The sea of cheerful blue pinwheels in Lower Courthouse Park has a sobering purpose.
Each of those 3,000 pinwheels represents a call to Rock County Social Services reporting suspected child abuse and the possibility that a childhood has gone terribly wrong.
On Saturday, CASA of Rock County held Pinwheels for Prevention, an event designed to raise public awareness of child abuse and neglect and to engage the community in prevention and support programs. Saturday’s event was one of many held nationwide.
CASA stands for Court Appointed Special Advocates. CASA volunteers are appointed by judges and watch over and advocate for abused and neglected children. Each volunteer focuses on one child and tries to be a consistent presence in the child’s life.
The day also served as a celebration of CASA volunteers and foster parents, people who form a critical fiber of the social safety net.
Out of the 3,000 calls to child protective services, about 1,800 of those are “screened in” for investigation, CASA program director Sandy Johnson said.
Of those, about 147 end up in the court system, Johnson said.
“I call them the children in the shadows, the children behind the scenes,” Johnson said.
She wants that sea of blue pinwheels to remind people that it does happen here and that their help is needed.
The need for CASA volunteers and foster parents has grown quickly in the last few years, Johnson said. Consider:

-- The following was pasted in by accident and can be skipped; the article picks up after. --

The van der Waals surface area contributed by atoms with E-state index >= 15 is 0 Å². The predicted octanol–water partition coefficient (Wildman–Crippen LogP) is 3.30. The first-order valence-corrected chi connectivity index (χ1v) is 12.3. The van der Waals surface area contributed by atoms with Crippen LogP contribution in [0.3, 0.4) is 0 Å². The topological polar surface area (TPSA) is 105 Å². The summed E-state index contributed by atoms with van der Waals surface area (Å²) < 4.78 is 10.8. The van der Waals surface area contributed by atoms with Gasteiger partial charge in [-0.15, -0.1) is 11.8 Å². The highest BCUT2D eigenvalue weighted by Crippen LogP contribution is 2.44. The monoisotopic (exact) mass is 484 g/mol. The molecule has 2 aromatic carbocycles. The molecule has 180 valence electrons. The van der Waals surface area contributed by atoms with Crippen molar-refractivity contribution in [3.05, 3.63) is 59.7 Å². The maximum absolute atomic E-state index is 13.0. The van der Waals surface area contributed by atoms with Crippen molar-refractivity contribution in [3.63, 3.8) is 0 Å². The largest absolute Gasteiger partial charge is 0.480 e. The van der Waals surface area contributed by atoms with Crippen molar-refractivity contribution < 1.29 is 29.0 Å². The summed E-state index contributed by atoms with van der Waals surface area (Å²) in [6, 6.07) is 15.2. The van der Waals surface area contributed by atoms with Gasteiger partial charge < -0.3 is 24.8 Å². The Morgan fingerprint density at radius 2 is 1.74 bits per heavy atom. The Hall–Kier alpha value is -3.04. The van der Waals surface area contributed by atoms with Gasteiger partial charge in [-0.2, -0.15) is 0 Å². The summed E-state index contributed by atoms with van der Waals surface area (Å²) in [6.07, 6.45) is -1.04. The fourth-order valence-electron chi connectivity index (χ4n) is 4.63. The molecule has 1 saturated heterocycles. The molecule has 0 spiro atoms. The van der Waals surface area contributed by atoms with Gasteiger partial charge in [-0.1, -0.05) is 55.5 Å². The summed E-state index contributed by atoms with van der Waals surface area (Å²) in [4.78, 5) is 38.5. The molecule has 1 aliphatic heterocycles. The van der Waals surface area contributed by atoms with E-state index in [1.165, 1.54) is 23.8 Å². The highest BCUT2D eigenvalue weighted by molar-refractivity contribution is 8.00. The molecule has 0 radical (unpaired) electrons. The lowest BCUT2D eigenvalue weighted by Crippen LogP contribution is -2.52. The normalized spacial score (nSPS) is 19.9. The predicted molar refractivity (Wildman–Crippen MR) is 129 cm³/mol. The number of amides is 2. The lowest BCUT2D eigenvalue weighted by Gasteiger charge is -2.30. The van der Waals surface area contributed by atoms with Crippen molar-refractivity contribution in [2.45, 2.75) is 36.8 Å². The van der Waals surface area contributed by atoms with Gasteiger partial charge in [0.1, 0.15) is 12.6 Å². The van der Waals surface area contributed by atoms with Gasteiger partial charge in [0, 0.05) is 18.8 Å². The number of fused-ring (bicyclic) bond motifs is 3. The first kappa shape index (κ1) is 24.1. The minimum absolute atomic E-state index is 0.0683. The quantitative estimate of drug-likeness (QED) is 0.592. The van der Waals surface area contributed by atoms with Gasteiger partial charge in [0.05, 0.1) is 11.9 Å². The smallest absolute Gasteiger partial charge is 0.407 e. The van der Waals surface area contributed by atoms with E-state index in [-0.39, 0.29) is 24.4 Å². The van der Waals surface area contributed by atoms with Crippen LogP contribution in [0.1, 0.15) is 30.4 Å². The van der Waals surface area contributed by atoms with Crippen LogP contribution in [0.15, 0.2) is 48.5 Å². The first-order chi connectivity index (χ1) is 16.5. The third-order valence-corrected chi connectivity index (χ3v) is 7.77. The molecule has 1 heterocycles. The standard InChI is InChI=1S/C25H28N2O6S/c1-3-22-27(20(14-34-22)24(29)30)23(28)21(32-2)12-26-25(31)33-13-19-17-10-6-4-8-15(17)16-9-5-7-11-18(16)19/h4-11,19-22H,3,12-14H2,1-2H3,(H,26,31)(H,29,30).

- In 2005, CASA had six volunteers. Those volunteers and staff served 10 children. There was no waiting list.
- By 2010, CASA had 33 volunteers. Advocates and staff served 48 kids, and two children were on a waiting list.
- In 2015, a judge decided every child should have the benefit of an advocate. That year, 24 volunteers and staff served 48 children, leaving 60 children on a waiting list.
- In 2018, CASA had 55 volunteers who served 141 children, while another 162 were on a waiting list.
The opioid/heroin epidemic has contributed to the number of children needing services, Johnson said.
In an email to the Gazette, Johnson outlined some of the other issues facing Rock County youth, including an inadequate number of foster homes, which results in children being placed in homes outside the county or sibling groups being divided up; high caseloads for social workers in Child Protective Services; a heavy caseload in the court system; waiting lists for addiction and mental health services; and affordable housing.
Becoming a CASA volunteer requires about six to eight volunteer hours every month, Johnson said.
Kim Hubanks has been serving as one of those volunteers. For her, the effort is worth it when a child says, “This is my CASA volunteer and we do a lot of fun things together.”
She’s planning to pursue a career in human services. So why this volunteer job? And this profession?
Helping kids in need has to start somewhere and with someone, Hubanks said.
And she figured that person was her.